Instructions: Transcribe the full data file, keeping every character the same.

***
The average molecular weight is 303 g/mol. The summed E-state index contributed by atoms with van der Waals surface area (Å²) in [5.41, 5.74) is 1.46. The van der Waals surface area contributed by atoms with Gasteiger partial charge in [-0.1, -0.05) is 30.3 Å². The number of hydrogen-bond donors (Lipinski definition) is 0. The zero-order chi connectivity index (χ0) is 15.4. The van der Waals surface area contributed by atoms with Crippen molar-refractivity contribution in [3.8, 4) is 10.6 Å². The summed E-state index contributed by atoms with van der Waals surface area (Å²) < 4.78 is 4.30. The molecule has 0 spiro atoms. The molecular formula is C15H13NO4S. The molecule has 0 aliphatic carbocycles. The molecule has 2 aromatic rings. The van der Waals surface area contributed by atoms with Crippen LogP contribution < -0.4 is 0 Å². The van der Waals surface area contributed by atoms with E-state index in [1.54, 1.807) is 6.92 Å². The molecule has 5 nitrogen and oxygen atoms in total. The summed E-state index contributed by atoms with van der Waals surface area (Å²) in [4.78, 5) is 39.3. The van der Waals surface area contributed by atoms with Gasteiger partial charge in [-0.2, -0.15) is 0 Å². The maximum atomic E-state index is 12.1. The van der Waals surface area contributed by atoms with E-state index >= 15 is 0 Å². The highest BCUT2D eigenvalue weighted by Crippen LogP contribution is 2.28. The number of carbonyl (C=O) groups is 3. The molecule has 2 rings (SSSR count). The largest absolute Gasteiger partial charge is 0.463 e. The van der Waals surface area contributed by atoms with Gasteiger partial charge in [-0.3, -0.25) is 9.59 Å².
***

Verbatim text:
The average molecular weight is 303 g/mol. The summed E-state index contributed by atoms with van der Waals surface area (Å²) in [5.41, 5.74) is 1.46. The van der Waals surface area contributed by atoms with Gasteiger partial charge in [-0.1, -0.05) is 30.3 Å². The number of hydrogen-bond donors (Lipinski definition) is 0. The zero-order chi connectivity index (χ0) is 15.4. The van der Waals surface area contributed by atoms with Crippen molar-refractivity contribution in [3.8, 4) is 10.6 Å². The summed E-state index contributed by atoms with van der Waals surface area (Å²) < 4.78 is 4.30. The molecule has 0 spiro atoms. The molecular formula is C15H13NO4S. The molecule has 0 aliphatic carbocycles. The molecule has 2 aromatic rings. The van der Waals surface area contributed by atoms with Crippen LogP contribution < -0.4 is 0 Å². The van der Waals surface area contributed by atoms with E-state index in [1.54, 1.807) is 6.92 Å². The molecule has 5 nitrogen and oxygen atoms in total. The summed E-state index contributed by atoms with van der Waals surface area (Å²) in [4.78, 5) is 39.3. The van der Waals surface area contributed by atoms with Gasteiger partial charge in [-0.2, -0.15) is 0 Å². The maximum atomic E-state index is 12.1. The van der Waals surface area contributed by atoms with E-state index >= 15 is 0 Å². The highest BCUT2D eigenvalue weighted by Crippen LogP contribution is 2.28. The number of carbonyl (C=O) groups is 3. The molecule has 2 rings (SSSR count). The largest absolute Gasteiger partial charge is 0.463 e. The van der Waals surface area contributed by atoms with Gasteiger partial charge in [-0.3, -0.25) is 9.59 Å².